The Strategist

Opinion: Emerging markets may infect Europe

09/11/2018 - 16:30

If the current weakness of emerging markets develops into a global crisis, Europe can become its epicenter, believe the experts of Bank of America Merrill Lynch.

Recently, European stock indices showed low results, while emerging market currencies fell against the backdrop of tightening dollar liquidity. The region with its open economy and high level of debt is more vulnerable to weakening of developing countries and can become a channel through which the chain reaction will reach the shores of the US. It happened with Japan after the Asian financial crisis in the late 1990s, a strategist Tommy Ricketts told Bloomberg.

"If the EM currency crisis becomes global and affects all asset groups, we think that the stress will come from Europe, as it was with Japan in 1998, before finally reaching the shores of the US," he wrote in an e-mail.

According to Ricketts, the risk is that instability in emerging markets will lead to expansion of credit spreads of European companies artificially suppressed by quantitative easing, which will affect credit markets and US stocks.

The other risk is that the euro will grow as European investors convert their currencies to emerging markets and expect more stringent liquidity conditions in Europe, Ricketts added. This will put pressure on the financial results of the companies in the region. On Thursday, the European Central Bank is expected to confirm its plans to begin cutting bond purchases in October, before raising rates in the fall of 2019.

"The weak euro, the positive global economic background (especially exports) and narrow spreads are the best cocktail for European stocks to outperform," Ricketts said. "Obviously, the risks are now reversing."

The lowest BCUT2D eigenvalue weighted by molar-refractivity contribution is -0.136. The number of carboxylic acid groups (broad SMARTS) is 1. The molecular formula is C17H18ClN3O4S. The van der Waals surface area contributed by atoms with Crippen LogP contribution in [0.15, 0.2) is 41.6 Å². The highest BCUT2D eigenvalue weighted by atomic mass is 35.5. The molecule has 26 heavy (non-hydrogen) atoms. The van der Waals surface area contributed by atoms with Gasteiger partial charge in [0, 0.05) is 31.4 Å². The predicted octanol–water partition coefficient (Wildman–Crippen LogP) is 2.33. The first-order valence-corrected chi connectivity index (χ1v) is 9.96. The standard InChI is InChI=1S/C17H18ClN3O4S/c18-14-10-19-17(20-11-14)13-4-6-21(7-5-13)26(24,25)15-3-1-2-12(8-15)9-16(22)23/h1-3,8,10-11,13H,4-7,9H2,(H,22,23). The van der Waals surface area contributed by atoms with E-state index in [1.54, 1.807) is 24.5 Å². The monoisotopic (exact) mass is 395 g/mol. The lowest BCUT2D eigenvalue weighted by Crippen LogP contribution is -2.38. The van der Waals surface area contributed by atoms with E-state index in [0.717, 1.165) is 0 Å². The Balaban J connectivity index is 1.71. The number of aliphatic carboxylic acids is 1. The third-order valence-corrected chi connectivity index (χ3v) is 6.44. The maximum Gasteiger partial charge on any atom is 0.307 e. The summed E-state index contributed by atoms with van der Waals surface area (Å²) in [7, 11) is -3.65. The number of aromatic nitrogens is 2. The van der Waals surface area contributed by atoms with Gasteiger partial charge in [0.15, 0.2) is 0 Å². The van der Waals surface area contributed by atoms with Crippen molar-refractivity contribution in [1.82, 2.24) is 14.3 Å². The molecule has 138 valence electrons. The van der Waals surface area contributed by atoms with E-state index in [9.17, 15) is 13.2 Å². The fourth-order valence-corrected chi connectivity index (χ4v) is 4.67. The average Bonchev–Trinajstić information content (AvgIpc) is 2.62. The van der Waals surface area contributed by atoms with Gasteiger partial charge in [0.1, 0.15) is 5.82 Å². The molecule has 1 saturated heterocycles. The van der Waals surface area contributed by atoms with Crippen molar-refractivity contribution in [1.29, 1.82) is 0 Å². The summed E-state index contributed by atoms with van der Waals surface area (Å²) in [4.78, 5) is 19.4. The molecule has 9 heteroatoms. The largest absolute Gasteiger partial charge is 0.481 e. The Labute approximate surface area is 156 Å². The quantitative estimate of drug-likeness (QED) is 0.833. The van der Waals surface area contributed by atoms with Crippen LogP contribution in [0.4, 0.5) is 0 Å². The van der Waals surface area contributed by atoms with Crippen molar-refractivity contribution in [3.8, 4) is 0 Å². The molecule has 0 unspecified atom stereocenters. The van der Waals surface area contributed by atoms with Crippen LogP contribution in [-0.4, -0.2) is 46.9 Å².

Sale in emerging markets this year was so long that it surprised even the most ardent "bears". None of the seven largest crashes since the financial crisis-2008, including panic in the markets due to the curtailment of the Federal Reserve's quantitative easing program in 2013, did not bring such long hardship to developing countries.

The scale of the decline, expressed in the number of days from peak to peak, forces some strategists to argue that the current collapse is more than a reflex response to an increase in interest rates in the United States or an explosive "trade war". For investors in the assets of developing countries, it has become a comprehensive crisis of confidence.

Emerging markets have already experienced this. From 2013 to 2015 they lagged behind developed countries, since a series of upheavals, including the Fed's plan to curtail incentives and slow economic growth in China, limited the possibility of a rebound.

This time, the difference is the lack of even temporary stability. For the attention of investors, the dollar and all other instruments denominated in US currency compete. This allows understanding why market participants simultaneously discard such protective assets as gold, and riskier assets of developing countries.